The master’s in social work has become “absolutely essential” to advance in the profession, says Jacqueline B. Mondros, dean of Hunter College’s School of Social Work, of the City University of New York. Ninety percent of the members of the National Association of Social Workers, the field’s largest professional organization, have an M.S.W. But the return on investment won’t tempt. For social workers with the advanced degree, the median salary in 2009 was $55,000, according to the group’s research. Social workers with a B.A. earned $15,000 less, while Ph.D.’s added $17,000 to their median pay.
And the investment? Students seeking an M.S.W. borrow an average $35,500; a degree can cost about $20,000 at Hunter or $80,000 at Columbia. By comparison, their M.B.A. counterparts borrow on average $32,000, and more M.S.W. candidates borrow (three-quarters of them; half of M.B.A. students borrow).
The rule of thumb for borrowing, says Mark Kantrowitz, publisher of finaid.org, is that debt should never exceed starting salary. Ideally, he adds, it should be half that.
“I’d be the last person to say not to pursue a dream,” Mr. Kantrowitz says. “But do it with your eyes open.”
It’s easy to see how students can get into financial trouble, and how the economics of postsecondary school can affect choices, and so the professions themselves.
That’s what’s happening in veterinary medicine. Vet students pay tuition comparable to medical students. They also take on comparable debt. At Cornell University’s highly regarded program, tuition for three years totals $85,200 ($128,250 for nonresidents) at 2010 rates, and students incurred a mean debt of $92,700. Last year, half of Cornell graduates went on to jobs with an average starting salary of $75,000. Counting the half that went on to low-paying internships brings the average to $68,000.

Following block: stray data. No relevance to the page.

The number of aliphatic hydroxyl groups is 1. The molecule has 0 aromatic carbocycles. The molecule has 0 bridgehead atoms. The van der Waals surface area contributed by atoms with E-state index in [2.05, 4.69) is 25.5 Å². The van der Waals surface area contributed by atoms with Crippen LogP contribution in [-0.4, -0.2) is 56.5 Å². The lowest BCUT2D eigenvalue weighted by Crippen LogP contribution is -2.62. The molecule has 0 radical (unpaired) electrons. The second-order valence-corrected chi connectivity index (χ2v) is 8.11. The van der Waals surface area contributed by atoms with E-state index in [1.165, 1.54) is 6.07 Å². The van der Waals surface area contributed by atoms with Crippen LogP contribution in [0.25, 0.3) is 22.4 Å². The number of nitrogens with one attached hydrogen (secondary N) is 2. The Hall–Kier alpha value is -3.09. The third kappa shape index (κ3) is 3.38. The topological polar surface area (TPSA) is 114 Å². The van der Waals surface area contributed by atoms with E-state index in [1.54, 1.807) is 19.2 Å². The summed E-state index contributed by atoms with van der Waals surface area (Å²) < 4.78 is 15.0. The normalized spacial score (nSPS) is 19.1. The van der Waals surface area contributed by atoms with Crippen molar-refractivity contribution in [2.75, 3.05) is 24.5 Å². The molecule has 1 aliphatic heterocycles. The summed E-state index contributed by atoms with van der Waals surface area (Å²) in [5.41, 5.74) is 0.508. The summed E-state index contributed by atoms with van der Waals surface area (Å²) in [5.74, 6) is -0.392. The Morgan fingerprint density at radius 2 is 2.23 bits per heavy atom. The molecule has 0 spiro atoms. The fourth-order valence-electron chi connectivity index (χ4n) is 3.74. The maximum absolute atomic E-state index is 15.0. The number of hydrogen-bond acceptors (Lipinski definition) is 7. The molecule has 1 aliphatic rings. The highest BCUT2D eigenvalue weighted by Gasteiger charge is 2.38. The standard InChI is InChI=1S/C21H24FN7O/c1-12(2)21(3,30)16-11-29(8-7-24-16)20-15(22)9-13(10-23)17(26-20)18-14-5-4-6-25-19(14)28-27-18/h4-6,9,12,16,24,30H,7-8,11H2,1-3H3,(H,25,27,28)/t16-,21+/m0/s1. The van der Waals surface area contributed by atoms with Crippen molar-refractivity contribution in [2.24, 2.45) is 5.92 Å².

The field, dominated by small businesses, was hit hard in the recession as practices cut back on staff vets. To pay off debt, most graduates are choosing more lucrative urban “companion animal” practices over rural, large-animal practices. This has caused a shortage that will worsen as practitioners retire, and applications have stagnated.
“The debt-to-salary ratio is something we worry about,” says Michael I. Kotlikoff, dean of the Cornell veterinary medicine program. “It’s not like philosophy or literature,” fields notorious for turning out unemployable Ph.D.’s. “But at some point you start to wonder whether that investment is financially sound.”
Meanwhile, many law school graduates are taking what work they can get. Last year, while law schools continued to overpopulate the market with J.D.’s (43,000 in 2009, or 11 percent more than a decade ago), 17,000 jobs were cut from the field, and there were 33 percent fewer summer associate offers.
Those who graduate from the top schools have the best opportunities for the high-paying jobs out there. But many newly minted lawyers are picking up hourly work, or taking staff jobs that typically pay $65,000 a year.
That happens to be the “break-even salary” that makes the investment in law school worthwhile, according to research from Northwestern University School of Law. (Many believe that figure to be low.)
A law degree can run $100,000 at low-tier schools, and upward of $140,000 at top ones. According to the National Postsecondary Student Aid Study, 89 percent of law students borrow an average $80,000. You don’t need a master’s degree in finance to see what kind of investment that might turn out to be.